• The gauze weave sometimes referred to as the leno weave because it made on leno loom.
  • On leno loom, the action of one warp yarn is similar to action on plain weave.
  • The doup attachment, a hairpin-like device at the heddle, alternately pulls the second warp yarns up or down to right or left with each pick passage. This cause the pair of warp yarn to be twisted, in effect, around each weft yarn.
  • The leno is sometimes used in combination with the plain weave to produce a stripe on a plain back ground.
  • The fabric weight varies depending upon thickness of the yarns, which could spun.



5. Applications of Gauze and Leno Fabric

Leno weave fabric allows light and air to pass through freely so are used in any area where a sheer, open weave fabric is required that will not bruise. If a simple in-and-out flat weave were woven very loosely to achieve the same effect the threads would have a tendency to this brushing.
Applications of Gauze and Leno Fabric
Applications of Gauze and Leno Fabric

5.1 Madras Muslin

It is cotton fabric of plain weave. It is made in a wide range of weights from delicate sheers to coarse sheeting. It get its name from the city of Mosul, Iraq, where it may have been first manufactured [5].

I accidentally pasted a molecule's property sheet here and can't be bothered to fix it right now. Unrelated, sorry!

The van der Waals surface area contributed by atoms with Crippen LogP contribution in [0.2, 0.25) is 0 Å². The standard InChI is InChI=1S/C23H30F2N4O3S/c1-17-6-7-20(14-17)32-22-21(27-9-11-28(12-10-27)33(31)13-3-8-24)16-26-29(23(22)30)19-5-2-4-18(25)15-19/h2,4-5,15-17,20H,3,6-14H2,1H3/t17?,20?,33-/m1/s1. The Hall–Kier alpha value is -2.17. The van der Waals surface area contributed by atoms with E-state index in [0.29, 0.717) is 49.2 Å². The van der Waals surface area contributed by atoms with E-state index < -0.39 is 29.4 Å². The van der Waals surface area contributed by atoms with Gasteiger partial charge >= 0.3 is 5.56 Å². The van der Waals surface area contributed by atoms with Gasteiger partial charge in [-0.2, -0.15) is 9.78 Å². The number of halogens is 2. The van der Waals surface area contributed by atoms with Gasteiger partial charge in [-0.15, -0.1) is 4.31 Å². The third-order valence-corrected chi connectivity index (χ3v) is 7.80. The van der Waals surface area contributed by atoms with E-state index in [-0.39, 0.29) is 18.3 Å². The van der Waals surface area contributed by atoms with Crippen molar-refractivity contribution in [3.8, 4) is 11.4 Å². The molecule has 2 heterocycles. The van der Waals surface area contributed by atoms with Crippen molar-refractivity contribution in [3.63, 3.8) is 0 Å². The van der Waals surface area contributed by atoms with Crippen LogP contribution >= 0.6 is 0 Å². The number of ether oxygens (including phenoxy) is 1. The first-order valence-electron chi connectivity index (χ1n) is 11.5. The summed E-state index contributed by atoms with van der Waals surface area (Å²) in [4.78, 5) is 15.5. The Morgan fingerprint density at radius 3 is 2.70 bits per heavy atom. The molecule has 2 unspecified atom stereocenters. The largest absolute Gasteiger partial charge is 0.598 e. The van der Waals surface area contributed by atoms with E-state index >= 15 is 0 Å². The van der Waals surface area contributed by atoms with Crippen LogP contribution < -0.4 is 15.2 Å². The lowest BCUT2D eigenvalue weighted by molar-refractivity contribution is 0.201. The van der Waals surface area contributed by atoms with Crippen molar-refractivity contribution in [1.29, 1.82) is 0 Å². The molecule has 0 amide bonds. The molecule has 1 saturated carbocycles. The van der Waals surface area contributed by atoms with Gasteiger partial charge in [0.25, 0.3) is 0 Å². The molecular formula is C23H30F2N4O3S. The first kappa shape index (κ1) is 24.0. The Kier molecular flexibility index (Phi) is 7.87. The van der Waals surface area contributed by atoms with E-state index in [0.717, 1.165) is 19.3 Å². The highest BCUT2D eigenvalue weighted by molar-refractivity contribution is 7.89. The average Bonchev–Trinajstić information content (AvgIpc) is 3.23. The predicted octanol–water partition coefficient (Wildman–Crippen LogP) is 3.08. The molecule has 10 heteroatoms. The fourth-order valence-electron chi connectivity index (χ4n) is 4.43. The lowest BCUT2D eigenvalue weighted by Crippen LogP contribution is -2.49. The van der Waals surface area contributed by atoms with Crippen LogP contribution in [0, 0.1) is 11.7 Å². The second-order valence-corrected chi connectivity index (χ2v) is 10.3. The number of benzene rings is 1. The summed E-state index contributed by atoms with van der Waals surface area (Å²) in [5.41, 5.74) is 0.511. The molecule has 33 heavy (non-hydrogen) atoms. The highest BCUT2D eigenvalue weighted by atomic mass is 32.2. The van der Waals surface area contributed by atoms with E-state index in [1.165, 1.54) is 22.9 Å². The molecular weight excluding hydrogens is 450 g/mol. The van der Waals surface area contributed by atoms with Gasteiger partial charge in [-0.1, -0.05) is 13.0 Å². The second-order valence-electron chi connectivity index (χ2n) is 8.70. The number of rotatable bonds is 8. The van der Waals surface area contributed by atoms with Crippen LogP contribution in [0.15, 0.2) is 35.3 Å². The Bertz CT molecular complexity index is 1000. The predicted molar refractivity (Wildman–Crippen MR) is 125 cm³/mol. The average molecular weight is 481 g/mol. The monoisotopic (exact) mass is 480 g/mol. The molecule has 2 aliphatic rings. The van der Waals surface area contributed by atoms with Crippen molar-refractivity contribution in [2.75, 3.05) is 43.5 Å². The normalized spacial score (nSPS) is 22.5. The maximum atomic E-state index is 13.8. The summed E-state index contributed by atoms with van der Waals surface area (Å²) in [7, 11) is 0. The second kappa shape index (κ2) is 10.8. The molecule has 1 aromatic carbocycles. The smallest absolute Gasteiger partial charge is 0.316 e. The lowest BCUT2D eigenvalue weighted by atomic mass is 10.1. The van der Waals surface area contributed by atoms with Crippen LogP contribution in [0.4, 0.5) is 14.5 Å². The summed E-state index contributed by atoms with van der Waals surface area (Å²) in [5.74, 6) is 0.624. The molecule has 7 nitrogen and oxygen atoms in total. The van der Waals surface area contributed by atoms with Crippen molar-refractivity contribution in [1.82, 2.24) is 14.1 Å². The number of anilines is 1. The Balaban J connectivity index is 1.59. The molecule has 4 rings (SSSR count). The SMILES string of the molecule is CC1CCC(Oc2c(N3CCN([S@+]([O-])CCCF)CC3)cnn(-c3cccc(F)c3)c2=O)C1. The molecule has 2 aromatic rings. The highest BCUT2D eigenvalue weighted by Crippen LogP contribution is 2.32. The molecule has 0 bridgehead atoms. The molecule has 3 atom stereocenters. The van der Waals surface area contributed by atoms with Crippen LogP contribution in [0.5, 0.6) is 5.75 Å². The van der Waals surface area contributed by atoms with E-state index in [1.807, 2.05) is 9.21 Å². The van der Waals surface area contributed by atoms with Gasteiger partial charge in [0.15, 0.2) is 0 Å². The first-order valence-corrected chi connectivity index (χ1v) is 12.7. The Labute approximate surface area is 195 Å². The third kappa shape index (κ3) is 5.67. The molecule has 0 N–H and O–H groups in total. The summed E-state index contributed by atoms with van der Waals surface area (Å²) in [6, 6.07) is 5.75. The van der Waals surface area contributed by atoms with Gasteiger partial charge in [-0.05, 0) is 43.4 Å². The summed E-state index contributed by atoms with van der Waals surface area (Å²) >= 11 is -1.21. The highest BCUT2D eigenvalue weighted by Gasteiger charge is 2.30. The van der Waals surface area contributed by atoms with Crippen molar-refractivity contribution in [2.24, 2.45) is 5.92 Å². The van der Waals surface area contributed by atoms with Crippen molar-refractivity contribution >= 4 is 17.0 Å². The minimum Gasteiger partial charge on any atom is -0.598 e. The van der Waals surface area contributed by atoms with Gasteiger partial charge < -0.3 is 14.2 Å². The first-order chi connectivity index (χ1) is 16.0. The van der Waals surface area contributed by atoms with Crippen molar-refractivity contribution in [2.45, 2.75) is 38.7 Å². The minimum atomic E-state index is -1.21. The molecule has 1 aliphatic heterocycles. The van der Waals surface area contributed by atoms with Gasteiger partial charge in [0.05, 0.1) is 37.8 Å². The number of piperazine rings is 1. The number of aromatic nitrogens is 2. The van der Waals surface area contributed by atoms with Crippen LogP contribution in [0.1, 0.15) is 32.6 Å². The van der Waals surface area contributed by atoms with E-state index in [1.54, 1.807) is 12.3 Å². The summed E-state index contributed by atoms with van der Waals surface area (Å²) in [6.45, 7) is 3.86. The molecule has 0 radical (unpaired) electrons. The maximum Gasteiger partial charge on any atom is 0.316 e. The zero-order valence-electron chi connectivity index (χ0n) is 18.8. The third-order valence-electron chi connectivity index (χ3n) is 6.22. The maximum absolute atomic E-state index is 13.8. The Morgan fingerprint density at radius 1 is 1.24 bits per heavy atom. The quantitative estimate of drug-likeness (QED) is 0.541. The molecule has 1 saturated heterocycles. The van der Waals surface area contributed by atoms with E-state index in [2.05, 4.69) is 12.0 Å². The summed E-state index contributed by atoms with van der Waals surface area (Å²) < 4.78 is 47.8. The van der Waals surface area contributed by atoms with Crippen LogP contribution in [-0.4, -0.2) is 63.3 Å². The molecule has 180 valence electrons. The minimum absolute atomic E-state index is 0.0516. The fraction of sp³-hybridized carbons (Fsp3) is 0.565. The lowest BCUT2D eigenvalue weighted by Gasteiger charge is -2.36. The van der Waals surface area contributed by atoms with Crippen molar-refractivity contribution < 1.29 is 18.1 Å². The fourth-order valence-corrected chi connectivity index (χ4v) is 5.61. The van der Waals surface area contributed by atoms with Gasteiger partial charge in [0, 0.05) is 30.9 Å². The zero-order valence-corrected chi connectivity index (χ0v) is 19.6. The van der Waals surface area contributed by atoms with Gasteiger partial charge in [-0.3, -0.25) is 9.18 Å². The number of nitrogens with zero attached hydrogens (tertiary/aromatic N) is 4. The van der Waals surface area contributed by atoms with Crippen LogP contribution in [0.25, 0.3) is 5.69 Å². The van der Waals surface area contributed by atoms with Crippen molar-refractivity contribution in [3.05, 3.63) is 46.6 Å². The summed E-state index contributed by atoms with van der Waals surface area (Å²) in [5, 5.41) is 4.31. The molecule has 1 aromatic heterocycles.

When sewing clothing, a dressmaker may test the fit of a garment, using an inexpensive muslin fabric before cutting pieces from expensive fabric, Thereby avoiding costly mistakes. This garment is often called “Muslin”. 

5.1.1. Theater and Photography

Muslin is often the cloth of choice for theater sets. It is used to mask the Background of sets and to establish the mood or feel of different scenes. It receives paint well and, if treated properly, can be made translucent.
It also holds dyes well. It is often used to create nighttime scenes because when dyed, it often gets a wavy look with the color varying slightly, such that it resembles a night sky. Muslin shrinks after it is painted or sprayed with water.

5.1.2. Medicine

Surgeons used Muslin gauze in Cerebrovascular (Type of Disease) neurosurgery [6] to wrap around intracranial vessels at risk for bleeding. The thought that the gauze reinforces the artery and helps prevent rupture.

5.2 Mosquito Net

Mosquito netting can be made from cotton, polyethylene, polyester, polypropylene [8]. A mosquito bar is an alternate form of a mosquito net. It is constructed of a fine see through mesh fabric mounted on and draped over a box shaped frame.